Is pop-up business retail here to stay?
Once overlooked economic development strategies for rural and urban community gain serious traction.
What do you get when business has the ability to quickly draw in crowds, offer unique products of limited time or design, and then disappears as quickly as it arrived? Only to re- appear (generally on the same day) each week for a few hours? You get a type of retail called a “pop-up business”!
Pop-up businesses, also referred to as pop-up retails, are literally “popping-up” all over. Both urban and rural communities have seen a number of pop-up businesses in recent years during farmers’ markets and festivals. Pop-up retail is just that… a business which pops up, caters to customers typically in walkable environments and either closes down after a few hours of operation and might relocate to the next active customer setting.
According to a Michigan State University Extension educator, pop-ups allow entrepreneurs to test out their product(s) in low-cost setting environment with lower-risk. Not having to pay for a traditional brick-and-mortar setting can eliminate financing a more permanent operation. Additionally, staffing costs and store up-keep can be reduced this way. While pop-up retail are certainly found in such permanent locations, like downtown storefronts, they are more likely to be shared spaces or even mobile establishments.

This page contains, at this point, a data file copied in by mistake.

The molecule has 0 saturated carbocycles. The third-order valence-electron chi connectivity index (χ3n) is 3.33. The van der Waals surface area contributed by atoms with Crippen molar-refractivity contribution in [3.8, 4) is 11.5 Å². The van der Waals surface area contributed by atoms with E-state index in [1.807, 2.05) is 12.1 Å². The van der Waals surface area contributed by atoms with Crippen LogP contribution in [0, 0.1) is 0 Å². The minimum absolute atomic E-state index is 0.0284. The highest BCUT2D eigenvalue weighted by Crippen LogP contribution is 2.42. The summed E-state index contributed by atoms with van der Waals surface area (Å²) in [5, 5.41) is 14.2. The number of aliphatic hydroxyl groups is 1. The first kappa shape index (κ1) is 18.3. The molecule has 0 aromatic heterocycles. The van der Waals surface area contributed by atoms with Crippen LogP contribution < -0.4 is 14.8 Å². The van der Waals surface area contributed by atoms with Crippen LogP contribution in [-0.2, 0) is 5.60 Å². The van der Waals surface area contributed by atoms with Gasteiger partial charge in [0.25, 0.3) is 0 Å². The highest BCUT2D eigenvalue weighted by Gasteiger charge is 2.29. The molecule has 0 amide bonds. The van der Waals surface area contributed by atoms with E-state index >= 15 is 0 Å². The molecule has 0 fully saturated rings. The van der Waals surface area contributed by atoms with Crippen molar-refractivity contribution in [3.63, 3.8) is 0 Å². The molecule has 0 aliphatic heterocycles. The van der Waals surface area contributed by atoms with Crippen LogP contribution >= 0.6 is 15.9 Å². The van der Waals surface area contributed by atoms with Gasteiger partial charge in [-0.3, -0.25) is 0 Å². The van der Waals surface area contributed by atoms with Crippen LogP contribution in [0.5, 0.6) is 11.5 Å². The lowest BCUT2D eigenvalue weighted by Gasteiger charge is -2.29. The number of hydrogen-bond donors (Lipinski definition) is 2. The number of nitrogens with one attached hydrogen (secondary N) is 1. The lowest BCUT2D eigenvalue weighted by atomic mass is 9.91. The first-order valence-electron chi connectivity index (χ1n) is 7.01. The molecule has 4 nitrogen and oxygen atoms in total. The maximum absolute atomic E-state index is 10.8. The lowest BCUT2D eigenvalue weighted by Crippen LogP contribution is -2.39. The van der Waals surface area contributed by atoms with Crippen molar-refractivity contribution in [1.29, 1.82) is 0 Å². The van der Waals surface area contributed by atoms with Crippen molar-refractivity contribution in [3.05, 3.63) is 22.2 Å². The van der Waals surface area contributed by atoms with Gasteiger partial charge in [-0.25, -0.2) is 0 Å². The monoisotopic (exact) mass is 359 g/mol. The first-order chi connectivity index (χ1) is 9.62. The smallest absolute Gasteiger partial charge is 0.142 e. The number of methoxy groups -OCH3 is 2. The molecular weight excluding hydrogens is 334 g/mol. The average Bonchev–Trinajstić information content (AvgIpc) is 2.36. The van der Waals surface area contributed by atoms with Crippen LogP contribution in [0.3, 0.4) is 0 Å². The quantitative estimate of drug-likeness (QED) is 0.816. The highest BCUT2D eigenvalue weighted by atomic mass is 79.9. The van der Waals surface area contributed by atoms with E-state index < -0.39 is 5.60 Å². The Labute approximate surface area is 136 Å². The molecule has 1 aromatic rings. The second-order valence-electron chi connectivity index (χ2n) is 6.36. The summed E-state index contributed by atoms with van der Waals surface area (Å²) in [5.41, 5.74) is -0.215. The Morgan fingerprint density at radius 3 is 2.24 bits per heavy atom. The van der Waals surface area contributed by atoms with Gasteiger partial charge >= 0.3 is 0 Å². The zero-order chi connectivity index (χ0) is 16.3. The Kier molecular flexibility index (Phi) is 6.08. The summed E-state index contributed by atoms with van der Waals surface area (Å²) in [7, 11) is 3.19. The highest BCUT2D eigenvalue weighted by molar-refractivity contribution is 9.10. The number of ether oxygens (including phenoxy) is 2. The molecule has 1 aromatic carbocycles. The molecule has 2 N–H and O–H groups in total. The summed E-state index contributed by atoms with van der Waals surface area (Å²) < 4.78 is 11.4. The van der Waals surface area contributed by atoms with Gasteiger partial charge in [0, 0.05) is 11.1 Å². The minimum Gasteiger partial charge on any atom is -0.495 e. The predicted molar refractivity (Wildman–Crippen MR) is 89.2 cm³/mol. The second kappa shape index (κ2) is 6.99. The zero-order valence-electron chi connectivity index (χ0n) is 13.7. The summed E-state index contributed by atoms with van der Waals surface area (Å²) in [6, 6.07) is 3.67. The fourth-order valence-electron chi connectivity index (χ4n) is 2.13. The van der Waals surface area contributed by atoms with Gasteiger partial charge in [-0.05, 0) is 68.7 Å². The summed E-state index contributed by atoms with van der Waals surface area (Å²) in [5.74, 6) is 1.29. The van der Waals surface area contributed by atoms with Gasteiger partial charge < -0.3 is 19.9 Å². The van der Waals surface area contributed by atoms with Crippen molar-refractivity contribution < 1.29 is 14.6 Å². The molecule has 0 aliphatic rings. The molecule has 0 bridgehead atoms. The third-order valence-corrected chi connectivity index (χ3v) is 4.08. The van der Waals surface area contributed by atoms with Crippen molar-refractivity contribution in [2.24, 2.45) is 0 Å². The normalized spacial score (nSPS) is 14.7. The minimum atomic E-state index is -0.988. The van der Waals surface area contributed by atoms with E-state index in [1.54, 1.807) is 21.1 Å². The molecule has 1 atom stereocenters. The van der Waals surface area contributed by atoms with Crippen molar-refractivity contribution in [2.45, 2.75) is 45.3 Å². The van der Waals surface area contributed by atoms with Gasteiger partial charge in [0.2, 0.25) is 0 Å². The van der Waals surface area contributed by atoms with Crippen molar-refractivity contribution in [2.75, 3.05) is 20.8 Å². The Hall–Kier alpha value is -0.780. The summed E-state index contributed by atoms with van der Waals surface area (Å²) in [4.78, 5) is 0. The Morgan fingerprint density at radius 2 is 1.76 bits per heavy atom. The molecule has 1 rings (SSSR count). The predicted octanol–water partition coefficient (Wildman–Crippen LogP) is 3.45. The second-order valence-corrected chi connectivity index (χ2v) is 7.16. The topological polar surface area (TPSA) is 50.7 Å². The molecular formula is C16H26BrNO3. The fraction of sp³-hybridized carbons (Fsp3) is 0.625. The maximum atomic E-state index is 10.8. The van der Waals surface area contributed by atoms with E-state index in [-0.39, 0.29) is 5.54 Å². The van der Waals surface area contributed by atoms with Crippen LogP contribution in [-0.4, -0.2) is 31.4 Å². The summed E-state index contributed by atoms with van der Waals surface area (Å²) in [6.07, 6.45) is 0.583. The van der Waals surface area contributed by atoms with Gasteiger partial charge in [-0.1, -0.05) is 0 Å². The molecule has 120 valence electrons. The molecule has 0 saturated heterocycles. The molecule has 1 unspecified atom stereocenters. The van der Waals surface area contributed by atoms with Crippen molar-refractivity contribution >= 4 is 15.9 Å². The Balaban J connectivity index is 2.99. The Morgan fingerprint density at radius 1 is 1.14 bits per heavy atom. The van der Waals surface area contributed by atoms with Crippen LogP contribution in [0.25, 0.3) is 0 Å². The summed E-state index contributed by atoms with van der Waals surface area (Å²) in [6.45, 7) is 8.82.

Becky McCray, founder of Small Biz Survival, a small town and rural business resource, emphasizes this, “Pop-ups may temporarily occupy a full-sized business space like a downtown building, may be located inside another business, or may be in a non-traditional space like a trailer or food truck.” Becky further explains a number of reasons as to why a pop-up might by suitable for a small town, such as allowing business owners to test an idea, workforce might be limited and/or seasonal and business space could be restricted as well.
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